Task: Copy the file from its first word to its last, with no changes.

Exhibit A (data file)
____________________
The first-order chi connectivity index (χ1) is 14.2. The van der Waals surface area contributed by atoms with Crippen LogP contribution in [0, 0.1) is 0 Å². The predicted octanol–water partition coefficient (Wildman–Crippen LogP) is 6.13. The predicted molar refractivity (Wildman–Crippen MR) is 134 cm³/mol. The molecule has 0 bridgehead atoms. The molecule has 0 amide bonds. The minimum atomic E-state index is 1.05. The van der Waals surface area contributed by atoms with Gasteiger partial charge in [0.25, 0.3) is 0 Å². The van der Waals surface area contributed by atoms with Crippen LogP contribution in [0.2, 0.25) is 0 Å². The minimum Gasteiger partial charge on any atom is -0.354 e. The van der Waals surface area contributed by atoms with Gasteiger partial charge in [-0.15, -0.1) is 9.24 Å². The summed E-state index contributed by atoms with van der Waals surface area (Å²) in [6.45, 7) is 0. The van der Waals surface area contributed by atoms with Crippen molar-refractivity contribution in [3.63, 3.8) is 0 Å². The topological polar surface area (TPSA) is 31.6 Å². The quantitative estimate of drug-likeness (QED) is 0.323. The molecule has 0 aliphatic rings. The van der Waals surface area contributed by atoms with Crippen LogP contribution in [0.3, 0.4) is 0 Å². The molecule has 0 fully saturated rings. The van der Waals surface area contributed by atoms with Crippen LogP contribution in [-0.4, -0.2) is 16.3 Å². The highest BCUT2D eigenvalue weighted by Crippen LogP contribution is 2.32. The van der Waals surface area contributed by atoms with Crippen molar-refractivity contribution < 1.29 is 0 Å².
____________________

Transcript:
The first-order chi connectivity index (χ1) is 14.2. The van der Waals surface area contributed by atoms with Crippen LogP contribution in [0, 0.1) is 0 Å². The predicted octanol–water partition coefficient (Wildman–Crippen LogP) is 6.13. The predicted molar refractivity (Wildman–Crippen MR) is 134 cm³/mol. The molecule has 0 bridgehead atoms. The molecule has 0 amide bonds. The minimum atomic E-state index is 1.05. The van der Waals surface area contributed by atoms with Gasteiger partial charge in [0.25, 0.3) is 0 Å². The van der Waals surface area contributed by atoms with Crippen LogP contribution in [0.2, 0.25) is 0 Å². The minimum Gasteiger partial charge on any atom is -0.354 e. The van der Waals surface area contributed by atoms with Gasteiger partial charge in [-0.15, -0.1) is 9.24 Å². The summed E-state index contributed by atoms with van der Waals surface area (Å²) in [6.45, 7) is 0. The van der Waals surface area contributed by atoms with Crippen molar-refractivity contribution in [3.63, 3.8) is 0 Å². The topological polar surface area (TPSA) is 31.6 Å². The quantitative estimate of drug-likeness (QED) is 0.323. The molecule has 0 aliphatic rings. The van der Waals surface area contributed by atoms with Crippen LogP contribution in [0.3, 0.4) is 0 Å². The molecule has 0 fully saturated rings. The van der Waals surface area contributed by atoms with Crippen LogP contribution in [-0.4, -0.2) is 16.3 Å². The highest BCUT2D eigenvalue weighted by Crippen LogP contribution is 2.32. The van der Waals surface area contributed by atoms with Crippen molar-refractivity contribution < 1.29 is 0 Å².